Heroes of the Nahe part 1: Gut Hermannsberg

6/23/23 -


I am starting a series of articles based on the couple of wine regions I was able to visit in Germany after attending the annual VDP wine fair in Mainz this past April. I shall begin with a nearby region that doesn't get the spotlight like the Mosel, the Rheingau or the Pfalz do, but turns out to be an absolute fairytale land full of steep canyons and wooded valleys with giant cliff outcroppings popping up along the winding, bucolic Nahe river, which flows eventually north to Bingen where it empties into the Rhine. The Nahe lies directly west of the Rheinhessen on the other side of the river and due east of the Mosel. Only a 40 minute drive from Mainz and 1 hour from Frankfurt!
Nahe wine region south of the Rheingau and west of the Rheinhessen

Sitting directly across the Nahe and the town of Oberhausen,  home of the famous Donnhoff, we climb up the hill to find ourselves at Gut Hermannsberg and its spectacular towering and massive vineyards. Considered in Germany as Donnhoff's equal, Gut Hermannsberg was created at the turn of the 20th century, in part, from an ancient coppermine that was converted into the famous Kupfergrube vineyard. Although there have been vineyards on the Nahe since the late Roman period, the estate was founded in 1902 as the  Royal Prussian Domaine (hence the spread eagle logo)! The first harvest was in 1907, but it was with the nobly sweet wines of the great 1921 vintage that the estate achieved its breakthrough. From 1949 the dynamic duo of estate director Hermann Goedecke and winemaker Karl-Heinz Sattelmeyer made the estate’s wines world famous. In 1998 the estate was privatized by the state of Rheinland-Pfalz and in 2009 the Reidel family purchased it (yes, that Riedel). In 2010 the former Nahe State Domaine was renamed Gut Hermannsberg. The cellar was modernized  with the addition of the copper cube entrance to the winery below and the original estate buildings were renovated.

View from the Kupfergrube of the winery below "floating" above the Nahe and Oberhausen across the river

To put it in perspective historically, we turn to Helmut Donnhoff being interviewed by Stuart Piggott, Germany's top wine critic: "For a long time, the domain was dominant in the region. It floated like a UFO - different from every other wine producer in Germany. The detailed knowledge of the employees, their love of the vineyards and great winemaking talent made a deep impression upon me. You need to regularly invest in a winery with such a high profile and the Prussian State sure did." The Domaine consistes of seven vineyards as seen on the map below, which were ranked as Grosse Lage or Grand Cru by the VDP. Their philosophy is very strict: “Everything that a wine needs comes from the vineyard. That’s where the focus of our work lies. We don’t take anything away from our wines or add anything to them. In this way, very natural, original, honest and great wines come into being.” Everything is fermented with native yeasts and nothing is filtered or fined.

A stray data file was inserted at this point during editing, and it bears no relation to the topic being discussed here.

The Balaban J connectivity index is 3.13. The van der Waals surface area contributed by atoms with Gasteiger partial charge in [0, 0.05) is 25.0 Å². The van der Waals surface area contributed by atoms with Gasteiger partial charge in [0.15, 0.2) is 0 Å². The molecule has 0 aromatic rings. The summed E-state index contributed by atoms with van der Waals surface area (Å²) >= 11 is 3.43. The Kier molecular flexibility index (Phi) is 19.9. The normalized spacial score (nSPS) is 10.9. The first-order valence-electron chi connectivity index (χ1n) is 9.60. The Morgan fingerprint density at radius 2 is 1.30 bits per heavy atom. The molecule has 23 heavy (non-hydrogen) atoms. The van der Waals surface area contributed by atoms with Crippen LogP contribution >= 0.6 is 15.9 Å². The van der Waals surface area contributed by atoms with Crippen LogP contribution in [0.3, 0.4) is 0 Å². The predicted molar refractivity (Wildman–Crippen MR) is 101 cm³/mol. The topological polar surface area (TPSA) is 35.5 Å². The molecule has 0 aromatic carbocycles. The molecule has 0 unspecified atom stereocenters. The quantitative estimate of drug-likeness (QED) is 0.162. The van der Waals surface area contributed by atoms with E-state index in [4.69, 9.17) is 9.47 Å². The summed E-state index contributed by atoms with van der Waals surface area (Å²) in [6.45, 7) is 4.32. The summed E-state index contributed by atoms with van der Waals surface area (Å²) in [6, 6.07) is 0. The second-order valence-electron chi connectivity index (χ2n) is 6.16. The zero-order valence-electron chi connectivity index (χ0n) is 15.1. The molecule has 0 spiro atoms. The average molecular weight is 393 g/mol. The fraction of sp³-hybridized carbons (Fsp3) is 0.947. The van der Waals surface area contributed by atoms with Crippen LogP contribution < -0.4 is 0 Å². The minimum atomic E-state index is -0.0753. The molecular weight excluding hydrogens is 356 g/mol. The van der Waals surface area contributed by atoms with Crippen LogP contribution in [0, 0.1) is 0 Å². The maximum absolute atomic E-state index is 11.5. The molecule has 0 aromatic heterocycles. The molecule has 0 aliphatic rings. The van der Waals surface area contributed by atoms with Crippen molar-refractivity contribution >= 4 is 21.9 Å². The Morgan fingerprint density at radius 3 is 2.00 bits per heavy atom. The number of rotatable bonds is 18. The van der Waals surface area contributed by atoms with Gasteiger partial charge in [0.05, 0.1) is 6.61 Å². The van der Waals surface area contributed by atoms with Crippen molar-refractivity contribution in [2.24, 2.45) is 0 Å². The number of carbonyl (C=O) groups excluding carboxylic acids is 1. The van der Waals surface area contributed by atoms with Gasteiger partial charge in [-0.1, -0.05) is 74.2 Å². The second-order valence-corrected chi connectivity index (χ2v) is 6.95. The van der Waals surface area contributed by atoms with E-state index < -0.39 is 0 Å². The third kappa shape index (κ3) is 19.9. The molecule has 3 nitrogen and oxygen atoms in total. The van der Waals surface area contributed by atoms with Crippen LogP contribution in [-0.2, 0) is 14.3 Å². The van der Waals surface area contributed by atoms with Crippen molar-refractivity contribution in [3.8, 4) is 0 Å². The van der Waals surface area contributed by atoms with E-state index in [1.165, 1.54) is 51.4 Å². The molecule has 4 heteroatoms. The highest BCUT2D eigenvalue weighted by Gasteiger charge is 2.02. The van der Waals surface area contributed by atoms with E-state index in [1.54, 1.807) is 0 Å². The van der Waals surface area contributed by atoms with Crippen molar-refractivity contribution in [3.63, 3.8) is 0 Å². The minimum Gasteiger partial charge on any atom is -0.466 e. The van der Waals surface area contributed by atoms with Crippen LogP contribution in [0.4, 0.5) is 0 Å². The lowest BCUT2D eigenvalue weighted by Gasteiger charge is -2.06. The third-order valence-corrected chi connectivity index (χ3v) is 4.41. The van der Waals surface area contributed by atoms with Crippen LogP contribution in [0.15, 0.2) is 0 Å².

Map of Gut Hermannsberg and it's vineyards
Steinberg next to the winery

We are fortunate to have a nice lineup to offer in this email  allowing us to look at the single vineyard GGs of Steinberg, Bastei and Rothenberg as seen in the map above (we are waiting for the Kupfergrube and Hermannsberg to arrive on the next boat and article). Starting with the Steinberg which lies adjacent to the Kupfergrube, it is surprisingly a completly different soil type to it's neighbor's copper rich red soil. Steinberg is all volcanic porphyry; because it's soil is so pale it remains cool, like the soil in the Grand Cru vineyards of Chablis, where the chalk-rich Kimmeridgean soil is also pale in color.

Bastei's Wild West canyon and vineyard

We then follow the Nahe east until suddenly, a massif outcropping of giant cliffs appear out of nowhere. These are the over 1000 feet high Rotenfels, German for red cliffs (they glow blazing red at sunset as I can attest) This gigantic mass of volcanic rhyolite is the highest inland cliff between the Alps and Scandinavia. Born from a volcanic eruption 270 to 260 million years ago, the Rotenfels was cut from centuries of weathering and erosion by the Nahe River.

Rotenfels seen from across the Nahe river

The soil is composed of the fragments that fell off the cliff over thousands of years and collected as scree at its base. The Bastei vineyard consists of only a couple of rows at the cliff's' base just above the road, train track and Nahe river. As the train exits the tunnel and the cliffs appear directly in front and above, I was reminded of Ansel Adams's pictures of the red cliffs of Yosemite, we could've been on a train in the Wild West!

Rotenberg vineyard
Martian red volcanic soil



Next, we turn south at the tributary of the Alsenz river and follow it up to the Altenbamberger Rotenberg (Red Mountain). Standing at the top of the steepest and most windswept of their vineyards and looking out over the undulating landscape it feels like you’ve reached the end of Germany, or maybe have been beamed back in time several centuries in the semi-wilderness! Where exposed, the red volcanic rhyolite bedrock of this precipitous slope looks like the surface of Mars! It gives the dry Riesling GGs  (first vintage 2015) a smoked bacon character that’s married to fine stone fruit and citrus aromas.

Of course, we would be remiss not to include some everyday drinking wine: Their 7 Terroirs and the Riesling Sekt Brut. Prost! Giselle Hamburg

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